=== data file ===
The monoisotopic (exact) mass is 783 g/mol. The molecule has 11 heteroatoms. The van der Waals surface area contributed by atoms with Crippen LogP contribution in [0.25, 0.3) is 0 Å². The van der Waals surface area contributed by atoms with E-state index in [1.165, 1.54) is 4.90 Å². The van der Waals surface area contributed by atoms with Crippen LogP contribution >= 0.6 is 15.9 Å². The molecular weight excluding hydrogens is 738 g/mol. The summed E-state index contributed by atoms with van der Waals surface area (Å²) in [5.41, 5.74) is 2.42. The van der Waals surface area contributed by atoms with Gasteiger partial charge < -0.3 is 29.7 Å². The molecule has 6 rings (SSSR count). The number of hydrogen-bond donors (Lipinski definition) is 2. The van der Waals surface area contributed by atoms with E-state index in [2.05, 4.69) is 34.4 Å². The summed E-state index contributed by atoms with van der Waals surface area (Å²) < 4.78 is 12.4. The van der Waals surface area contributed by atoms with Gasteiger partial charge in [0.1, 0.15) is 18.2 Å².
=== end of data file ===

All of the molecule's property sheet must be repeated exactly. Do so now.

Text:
The monoisotopic (exact) mass is 783 g/mol. The molecule has 11 heteroatoms. The van der Waals surface area contributed by atoms with Crippen LogP contribution in [0.25, 0.3) is 0 Å². The van der Waals surface area contributed by atoms with E-state index in [1.165, 1.54) is 4.90 Å². The van der Waals surface area contributed by atoms with Crippen LogP contribution >= 0.6 is 15.9 Å². The molecular weight excluding hydrogens is 738 g/mol. The summed E-state index contributed by atoms with van der Waals surface area (Å²) in [5.41, 5.74) is 2.42. The van der Waals surface area contributed by atoms with Gasteiger partial charge < -0.3 is 29.7 Å². The molecule has 6 rings (SSSR count). The number of hydrogen-bond donors (Lipinski definition) is 2. The van der Waals surface area contributed by atoms with E-state index in [2.05, 4.69) is 34.4 Å². The summed E-state index contributed by atoms with van der Waals surface area (Å²) < 4.78 is 12.4. The van der Waals surface area contributed by atoms with Gasteiger partial charge in [0.1, 0.15) is 18.2 Å².